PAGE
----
In the late eighties I took delivery of a Sky satellite system. At the time I was selling Timeshare Ownership’s to unsuspecting customers in Leicester Square and I was taking home around two thousand pounds a week in commission. It was a phenomenal amount of money to earn in those days but the SKY system was a phenomenal amount of money to buy so, in my head, it balanced out.
My then girlfriend, Wanda, came over and we sat down that first night on the sofa and we ate pizza and drank wine while we surfed the channels in wide-eyed amazement. Before that night we only had four channels. Now we had at least 40 channels to choose from. The world was our lobster and life would never be the same again. Eventually we pitched up at the WWF. Wrestlers like Randy Savage, The Bushwackers, Hulk Hogan and The Ultimate Warrior were battling it out nightly. It was a lot different from when I was a kid and World of Sport was showing Mick McManus, Jacky Pallo and Catweazle. “Have a good week, till next week”.
We switched to the movie channel and watched films that were only just out on video (DVD’s hadn’t arrived yet). The sports channels were amazing. Not only live Football and golf but obscure stuff from around the world like Ladies Beach Volleyball (my favourite) and synchronised drowning. I could get up in the middle of the night and watch as Mike Tyson pulverised someone live. I saw Spinks go crashing through the ropes. Marvellous. It didn’t get much better than that.
As we watched TV it occurred to me that this was all just too good to last. It was too perfect. I wondered how long it would be before there was competition to SKY or if they would start charging for the things that were included at the moment, like movies and sports. Would someone have a monopoly on all this or would it be a fight, a war waged between predators in a ‘my company is bigger than yours’ kind of punch up that had corporations slamming their dicks on the table.
Where would the competition come from? Another satellite company? Surely it would take a long while before anyone could offer an alternative to this? I looked at my mobile phone. It was called a portable phone in those days but it was like carrying around one of those big plastic petrol tanks that people keep in the boot of their car. It looked like the sort of thing you would use on army manoeuvres when you were trying to radio in to HQ to give them your bearings. I had another mobile phone, which was light grey and looked like a housebrick with an aerial. It weighed a ton but Gordon Gekko had one in Wall Street so that was good enough for me.
As I looked at the phones I can remember thinking to myself that those were the future. Being contactable anywhere or making a call while on the move was what people would want. I had no idea then that within twenty years people would have panic attacks if a small object that played music, took pictures, surfed the internet, woke you up in the morning, recorded messages, sent texts and made phone calls was not in their hand, pocket or bag or clamped to their ear 24/7. The telephone side of things tends to be overlooked now but that was its original premise. Now they do everything but make a cup of tea and the phone call is an afterthought. It’s all text and pictures, web and MP3. Technology was going through another change.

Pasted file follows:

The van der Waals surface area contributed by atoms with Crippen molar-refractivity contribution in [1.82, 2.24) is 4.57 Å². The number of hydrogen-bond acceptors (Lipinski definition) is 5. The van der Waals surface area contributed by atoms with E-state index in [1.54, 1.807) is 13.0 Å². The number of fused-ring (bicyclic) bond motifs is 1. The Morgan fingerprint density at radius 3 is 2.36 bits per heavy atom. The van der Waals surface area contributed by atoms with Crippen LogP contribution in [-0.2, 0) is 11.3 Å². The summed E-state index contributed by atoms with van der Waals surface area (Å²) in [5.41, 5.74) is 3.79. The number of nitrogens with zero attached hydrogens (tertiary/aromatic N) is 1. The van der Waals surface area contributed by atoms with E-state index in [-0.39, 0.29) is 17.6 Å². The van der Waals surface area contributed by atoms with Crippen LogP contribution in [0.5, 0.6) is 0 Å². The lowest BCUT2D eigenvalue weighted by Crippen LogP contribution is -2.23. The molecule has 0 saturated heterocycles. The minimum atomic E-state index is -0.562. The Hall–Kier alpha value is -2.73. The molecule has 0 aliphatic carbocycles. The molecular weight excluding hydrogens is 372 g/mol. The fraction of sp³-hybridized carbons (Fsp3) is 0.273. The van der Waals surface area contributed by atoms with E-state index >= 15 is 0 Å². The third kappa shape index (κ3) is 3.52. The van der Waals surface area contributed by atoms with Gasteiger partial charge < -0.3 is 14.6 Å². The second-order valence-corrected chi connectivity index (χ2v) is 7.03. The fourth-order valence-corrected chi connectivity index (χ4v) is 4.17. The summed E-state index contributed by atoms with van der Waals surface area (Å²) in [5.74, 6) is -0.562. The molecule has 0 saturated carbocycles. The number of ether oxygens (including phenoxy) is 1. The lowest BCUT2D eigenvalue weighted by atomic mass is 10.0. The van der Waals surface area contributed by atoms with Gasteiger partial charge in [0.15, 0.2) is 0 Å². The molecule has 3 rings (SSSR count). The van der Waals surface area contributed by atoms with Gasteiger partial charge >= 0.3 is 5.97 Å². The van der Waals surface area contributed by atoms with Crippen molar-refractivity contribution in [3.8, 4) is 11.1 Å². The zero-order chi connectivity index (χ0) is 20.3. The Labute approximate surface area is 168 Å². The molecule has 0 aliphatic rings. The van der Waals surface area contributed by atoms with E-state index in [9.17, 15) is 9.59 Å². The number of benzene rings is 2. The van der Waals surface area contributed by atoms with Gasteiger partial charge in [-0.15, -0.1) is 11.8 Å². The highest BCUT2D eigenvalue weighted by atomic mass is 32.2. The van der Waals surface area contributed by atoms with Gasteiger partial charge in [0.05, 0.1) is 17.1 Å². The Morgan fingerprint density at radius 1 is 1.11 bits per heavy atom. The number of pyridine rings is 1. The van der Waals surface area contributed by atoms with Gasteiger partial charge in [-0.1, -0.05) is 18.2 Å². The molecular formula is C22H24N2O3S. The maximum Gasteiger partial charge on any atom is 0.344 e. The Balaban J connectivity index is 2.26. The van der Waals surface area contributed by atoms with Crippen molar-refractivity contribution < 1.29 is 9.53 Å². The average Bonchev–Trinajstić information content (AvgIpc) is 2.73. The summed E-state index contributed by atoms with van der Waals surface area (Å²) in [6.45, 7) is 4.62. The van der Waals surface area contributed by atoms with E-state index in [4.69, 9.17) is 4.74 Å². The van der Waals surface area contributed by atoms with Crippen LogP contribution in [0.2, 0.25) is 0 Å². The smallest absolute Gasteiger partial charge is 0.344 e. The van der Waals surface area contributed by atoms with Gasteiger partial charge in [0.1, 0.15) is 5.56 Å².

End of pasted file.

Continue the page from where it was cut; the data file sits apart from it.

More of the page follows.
Things were a lot different in the nineteen-fifties. It was a polite, respectful society, so I am told. People were grateful for what they had and many didn’t have much. It was all national service and manners. A trip to the coast and wearing a tie for dinner. That all changed. The world rolled into the sixties and, boom. Flower power, the summer of love, man went into space, Sean Connery changed cinema forever by putting a dinner jacket on and the Beatles were bigger than...well, they were big. And then, man landed on the moon. Somehow, technology had received a kick up the arse. We had gone from one channel of TV to three, colour footage from the moon and Hendrix played his guitar behind his head and then set light to it.
Things remained steady until the mid seventies when suddenly there was a space station, more and more people had telephones, they had credit cards and cash machines had arrived. Groups like Yes and Pink Floyd got bigger and toured with so much equipment they could invade a small country. Cassette tape decks allowed you to record your records. The world had received another technological kick up the arse. Where had that come from?
The eighties arrived. Punk was over, people were going back and forth into space again on the Shuttle and men were dressing like women and wearing make-up. The bands got smaller but shoulders got bigger and colours got brighter. Nearly every TV was a colour set too. The yuppie arrived with ‘loadsamoney’ and cash was king. Then we had Walkmans, Microwaves and mini cassette recorders. CD’s began replacing vinyl, Portable Phones were introduced and Satellite TV had arrived in my lounge. We had received another kick up the arse on the technology front. By the late eighties, I was sitting watching TV wondering where it would all end. It didn’t and it hasn’t. Technology has been kicked up the arse on a more regular basis.
I had no idea that the competition to satellite would come out of the ground. I had no idea that 200 channels would be commonplace. Nor did I think that BT would have competition for its phone lines. I had no idea I would be a part of all that.
This is what happened...